How fast does sound travel?

In 1826 on Lake Geneva, Switzerland, Jean-Daniel Colladon, a physicist, and Charles-Francois Sturm, a mathematician, made the first recorded attempt to determine the speed of sound in water. In their experiment, the underwater bell was struck simultaneously with ignition of gunpowder on the first boat. The sound of the bell and flash from the gunpowder were observed 10 miles away on the second boat. The time between the gunpowder flash and the sound reaching the second boat was used to calculate the speed of sound in water. Colladon and Sturm were able to determine the speed of sound in water fairly accurately with this method. Image: J. D. Colladon, Souvenirs et Memoires, Albert-Schuchardt, Geneva, 1893.

We know that sound travels. How fast does it travel? Sound travels about 1500 meters per second in seawater. That’s approximately 15 soccer fields end-to-end in one second. Sound travels much more slowly in air, at about 340 meters per second, only 3 soccer fields a second.

Unfortunately, the answer is really not quite that simple. The speed of sound in seawater is not a constant value. It varies by a small amount (a few percent) from place to place, season to season, morning to evening, and with water depth. Although the variations in the speed of sound are not large, they have important effects on how sound travels in the ocean.

What makes the sound speed change? It is affected by the oceanographic variables of temperature, salinity, and pressure. We can look at the effect of each of these variables on the sound speed by focusing on one spot in the ocean. When oceanographers look at the change of an oceanographic variable with water depth, they call it a profile. Here we will examine the temperature profile, the salinity profile, and the pressure profile. Similar to the profile of your face that gives a side view of your face, an oceanographic profile gives you a side view of the ocean at that location from top to bottom. It looks at how that characteristic of the ocean changes as you go from the sea surface straight down to the seafloor. The spot we are going to explore is in the middle of the deep ocean.

Here are basic profiles for a site in the deep, open ocean roughly half-way between the equator and the North or South pole. In these profiles, temperature decreases as the water gets deeper while salinity and pressure increase with water depth. Here we are referring to the ocean pressure due to the weight of the overlying water (equilibrium pressure), not to the pressure associated with a sound wave, which is much, much smaller. In general, temperature usually decreases with depth, salinity can either increase or decrease with depth, and pressure always increases with depth.

Depth profiles from the open ocean of temperature, salinity and density. Copyright University of Rhode Island.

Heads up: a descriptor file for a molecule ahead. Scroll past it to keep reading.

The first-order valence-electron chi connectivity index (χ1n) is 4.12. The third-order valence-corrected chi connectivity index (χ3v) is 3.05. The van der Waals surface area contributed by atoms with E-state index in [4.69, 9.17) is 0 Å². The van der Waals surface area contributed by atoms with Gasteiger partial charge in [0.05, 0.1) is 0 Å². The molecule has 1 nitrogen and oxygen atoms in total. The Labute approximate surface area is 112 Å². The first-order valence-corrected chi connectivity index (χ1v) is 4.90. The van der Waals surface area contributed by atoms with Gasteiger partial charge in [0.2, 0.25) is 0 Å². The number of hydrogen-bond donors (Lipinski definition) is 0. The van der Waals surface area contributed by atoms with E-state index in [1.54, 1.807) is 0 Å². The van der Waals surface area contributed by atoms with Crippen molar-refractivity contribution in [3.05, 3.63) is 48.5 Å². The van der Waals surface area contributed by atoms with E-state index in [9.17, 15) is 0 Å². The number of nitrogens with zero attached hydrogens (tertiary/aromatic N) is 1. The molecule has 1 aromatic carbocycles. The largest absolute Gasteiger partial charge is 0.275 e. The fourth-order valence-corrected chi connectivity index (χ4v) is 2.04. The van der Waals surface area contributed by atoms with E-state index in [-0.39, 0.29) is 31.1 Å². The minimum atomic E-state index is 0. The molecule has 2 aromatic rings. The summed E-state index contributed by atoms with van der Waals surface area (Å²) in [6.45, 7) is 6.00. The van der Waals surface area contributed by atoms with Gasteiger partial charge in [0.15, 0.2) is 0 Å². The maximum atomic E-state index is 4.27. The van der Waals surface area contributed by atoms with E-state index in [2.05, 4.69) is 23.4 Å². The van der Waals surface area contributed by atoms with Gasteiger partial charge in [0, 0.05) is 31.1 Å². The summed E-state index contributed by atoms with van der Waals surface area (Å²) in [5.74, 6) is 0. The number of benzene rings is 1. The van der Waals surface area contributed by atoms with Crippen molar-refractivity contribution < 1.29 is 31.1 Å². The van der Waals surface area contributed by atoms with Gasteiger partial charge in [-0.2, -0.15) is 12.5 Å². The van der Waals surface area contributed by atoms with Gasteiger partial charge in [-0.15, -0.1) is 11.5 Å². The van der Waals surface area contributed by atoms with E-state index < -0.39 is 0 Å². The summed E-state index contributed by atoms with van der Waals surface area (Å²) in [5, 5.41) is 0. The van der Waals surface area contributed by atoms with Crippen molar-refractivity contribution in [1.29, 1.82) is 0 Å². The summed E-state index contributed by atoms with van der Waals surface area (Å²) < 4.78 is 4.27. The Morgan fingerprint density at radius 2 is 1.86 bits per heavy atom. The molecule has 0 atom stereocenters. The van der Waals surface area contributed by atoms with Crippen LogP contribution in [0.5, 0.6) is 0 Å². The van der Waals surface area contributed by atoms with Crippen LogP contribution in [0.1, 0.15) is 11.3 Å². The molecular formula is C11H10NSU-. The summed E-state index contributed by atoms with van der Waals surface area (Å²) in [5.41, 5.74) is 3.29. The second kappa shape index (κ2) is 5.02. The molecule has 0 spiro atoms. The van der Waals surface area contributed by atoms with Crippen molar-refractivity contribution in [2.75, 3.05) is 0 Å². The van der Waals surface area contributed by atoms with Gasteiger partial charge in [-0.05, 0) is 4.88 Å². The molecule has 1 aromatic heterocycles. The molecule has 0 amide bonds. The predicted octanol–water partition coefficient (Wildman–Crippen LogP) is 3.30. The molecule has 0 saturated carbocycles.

From these profiles, it can be seen that temperature changes a large amount, decreasing from 20 degrees Celsius (°C) near the surface in mid-latitudes to 2 degrees Celsius (°C) near the bottom of the ocean. On the other hand, salinity changes by only a small amount, from 34 to 35 Practical Salinity Units (PSU), approximately 34 to 35 parts per thousand (ppt). Finally, pressure increases by a large amount, from 0 at the surface to 500 atmospheres (atm) at the bottom.

The speed of sound in water increases with increasing water temperature, increasing salinity and increasing pressure (depth). The approximate change in the speed of sound with a change in each property is:

Temperature 1°C = 4.0 m/s
Salinity 1PSU = 1.4 m/s
Depth (pressure) 1km = 17 m/s

Here is a typical sound speed profile for the deep, open ocean in mid-latitudes.

Profile of speed of sound in water. Note the sound speed minimum at 1000 meters. Copyright University of Rhode Island.

The decrease in sound speed near the surface is due to decreasing temperature. The sound speed at the surface is fast because the temperature is high from the sun warming the upper layers of the ocean. As the depth increases, the temperature gets colder and colder until it reaches a nearly constant value. Since the temperature is now constant, the pressure of the water has the largest effect on sound speed. Because pressure increases with depth, sound speed increases with depth. Salinity has a much smaller effect on sound speed than temperature or pressure at most locations in the ocean. This is because the effect of salinity on sound speed is small and salinity changes in the open ocean are small. Near shore and in estuaries, where the salinity varies greatly, salinity can have a more important effect on the speed of sound in water.

It is important to understand that the way sound travels is very much dependent on the conditions of the ocean. The sound speed minimum at roughly 1000 meter depth in mid-latitudes creates a sound channel that lets sound travel long distances in the ocean. The SOFAR Channel Section provides more information on how the sound speed minimum focuses sound waves into the channel.

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